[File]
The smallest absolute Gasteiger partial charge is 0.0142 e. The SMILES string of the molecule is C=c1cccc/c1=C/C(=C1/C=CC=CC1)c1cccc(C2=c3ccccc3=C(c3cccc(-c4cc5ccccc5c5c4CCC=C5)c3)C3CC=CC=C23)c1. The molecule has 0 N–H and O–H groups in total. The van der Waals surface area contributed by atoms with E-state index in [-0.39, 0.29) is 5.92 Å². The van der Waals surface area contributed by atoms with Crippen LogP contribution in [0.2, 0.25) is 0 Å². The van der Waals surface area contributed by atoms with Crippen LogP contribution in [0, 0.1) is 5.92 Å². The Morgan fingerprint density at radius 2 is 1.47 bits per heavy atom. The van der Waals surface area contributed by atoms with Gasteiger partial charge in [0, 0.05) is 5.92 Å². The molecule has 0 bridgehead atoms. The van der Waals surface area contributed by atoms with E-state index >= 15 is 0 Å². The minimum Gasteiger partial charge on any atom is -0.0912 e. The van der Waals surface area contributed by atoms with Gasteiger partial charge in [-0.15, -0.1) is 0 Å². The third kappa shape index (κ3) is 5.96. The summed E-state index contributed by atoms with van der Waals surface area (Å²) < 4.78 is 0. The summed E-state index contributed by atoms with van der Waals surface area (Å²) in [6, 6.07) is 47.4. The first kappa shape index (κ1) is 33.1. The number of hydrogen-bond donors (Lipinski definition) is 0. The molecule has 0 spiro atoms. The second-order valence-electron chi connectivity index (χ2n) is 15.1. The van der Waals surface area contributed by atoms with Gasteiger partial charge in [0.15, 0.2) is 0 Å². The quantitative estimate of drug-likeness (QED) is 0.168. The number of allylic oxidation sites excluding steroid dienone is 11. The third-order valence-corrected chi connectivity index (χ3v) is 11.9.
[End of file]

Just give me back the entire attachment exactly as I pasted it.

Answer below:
The smallest absolute Gasteiger partial charge is 0.0142 e. The SMILES string of the molecule is C=c1cccc/c1=C/C(=C1/C=CC=CC1)c1cccc(C2=c3ccccc3=C(c3cccc(-c4cc5ccccc5c5c4CCC=C5)c3)C3CC=CC=C23)c1. The molecule has 0 N–H and O–H groups in total. The van der Waals surface area contributed by atoms with E-state index in [-0.39, 0.29) is 5.92 Å². The van der Waals surface area contributed by atoms with Crippen LogP contribution in [0.2, 0.25) is 0 Å². The van der Waals surface area contributed by atoms with Crippen LogP contribution in [0, 0.1) is 5.92 Å². The Morgan fingerprint density at radius 2 is 1.47 bits per heavy atom. The van der Waals surface area contributed by atoms with Gasteiger partial charge in [0, 0.05) is 5.92 Å². The molecule has 0 bridgehead atoms. The van der Waals surface area contributed by atoms with E-state index >= 15 is 0 Å². The minimum Gasteiger partial charge on any atom is -0.0912 e. The van der Waals surface area contributed by atoms with Gasteiger partial charge in [-0.15, -0.1) is 0 Å². The third kappa shape index (κ3) is 5.96. The summed E-state index contributed by atoms with van der Waals surface area (Å²) < 4.78 is 0. The summed E-state index contributed by atoms with van der Waals surface area (Å²) in [6, 6.07) is 47.4. The first kappa shape index (κ1) is 33.1. The number of hydrogen-bond donors (Lipinski definition) is 0. The molecule has 0 spiro atoms. The second-order valence-electron chi connectivity index (χ2n) is 15.1. The van der Waals surface area contributed by atoms with Gasteiger partial charge in [0.15, 0.2) is 0 Å². The quantitative estimate of drug-likeness (QED) is 0.168. The number of allylic oxidation sites excluding steroid dienone is 11. The third-order valence-corrected chi connectivity index (χ3v) is 11.9.